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Report: Threat hunting is more SOC than intel

Threat hunting is driven by alerts with less emphasis on cyberthreat intelligence, according to researchers. Yet 60% of those surveyed cited measurable security improvements.

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Threat hunting is found mainly at larger enterprises in a handful of industries. A 2017 threat hunting survey of 306 IT and security professionals by the SANS Institute indicated that, at many organizations, the process is new and poorly defined. Hunting programs are more likely in financial services, high tech, military or government institutions and telecommunications sectors, as well as companies that "have been heavily targeted in the past," according to SANS Institute researchers.

The survey found that many organizations did not have security programs that were mature enough to support threat hunting capabilities. Less than half of respondents, 45%, said their process is largely ad hoc and dependent on what they need; 27% indicated they have defined their own hunting methodology; and 16% do not do any threat hunting. According to SANS, many organizations need more mature threat intelligence capabilities in their security operations centers (SOCs) before they can benefit from hunting practices.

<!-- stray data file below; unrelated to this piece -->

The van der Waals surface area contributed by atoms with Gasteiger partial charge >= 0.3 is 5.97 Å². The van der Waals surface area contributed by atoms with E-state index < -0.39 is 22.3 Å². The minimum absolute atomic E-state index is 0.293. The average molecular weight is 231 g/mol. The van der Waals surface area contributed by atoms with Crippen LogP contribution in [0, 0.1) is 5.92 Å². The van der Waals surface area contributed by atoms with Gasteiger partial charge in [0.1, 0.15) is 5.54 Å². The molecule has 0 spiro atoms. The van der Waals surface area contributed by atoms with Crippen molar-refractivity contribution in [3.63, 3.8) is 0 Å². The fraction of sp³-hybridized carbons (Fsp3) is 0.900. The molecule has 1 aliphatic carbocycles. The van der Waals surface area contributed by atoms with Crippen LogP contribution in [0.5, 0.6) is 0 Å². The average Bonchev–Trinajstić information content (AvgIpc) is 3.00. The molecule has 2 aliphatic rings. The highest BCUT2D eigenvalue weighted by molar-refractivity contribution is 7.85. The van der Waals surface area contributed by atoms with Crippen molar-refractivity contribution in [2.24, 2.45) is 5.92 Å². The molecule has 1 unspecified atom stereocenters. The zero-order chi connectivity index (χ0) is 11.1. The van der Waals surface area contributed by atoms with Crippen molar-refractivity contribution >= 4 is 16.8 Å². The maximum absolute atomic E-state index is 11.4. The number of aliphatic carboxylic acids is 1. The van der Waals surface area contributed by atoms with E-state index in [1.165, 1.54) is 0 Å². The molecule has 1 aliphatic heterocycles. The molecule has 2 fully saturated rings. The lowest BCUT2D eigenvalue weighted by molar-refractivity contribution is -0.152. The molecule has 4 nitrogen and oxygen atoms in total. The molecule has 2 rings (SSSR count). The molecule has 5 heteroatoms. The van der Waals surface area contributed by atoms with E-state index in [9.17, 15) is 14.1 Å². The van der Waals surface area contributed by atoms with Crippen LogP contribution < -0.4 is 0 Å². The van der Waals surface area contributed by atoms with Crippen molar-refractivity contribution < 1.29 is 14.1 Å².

Trained threat hunters presented another hurdle. Only 31% of respondents said their organizations had a designated threat hunting program with assigned staff. About 29% were informal programs, managed by pulling in IT and security operations staff on an ad hoc basis. As the company grows or faces an increasing number of threats, these threat hunting teams are likely to become more permanent, according to SANS researchers. A small percentage of companies, 6%, outsourced their threat hunting to consultants or threat hunting services.

SANS research, how orgs perform threat hunting

Continuous hunting of threats was also lacking at many organizations. While 35% indicated that their tools and analysts were continuously monitoring for threats, 43% said threat hunting was triggered by an event, alert/alarm or "hunch that something isn't right."

SANS research, activities that initiate threat hunts

SANS researchers also found that early threat hunting is primarily SOC-driven with less emphasis on cyberthreat intelligence and predictive analytics. Despite the immaturity of some hunting programs, 60% of those surveyed cited measurable security improvements.

Next Steps

More on the threat hunter role in enterprise security

Inside the mind of an effective threat hunter

How to design a security operations center

This was last published in June 2017

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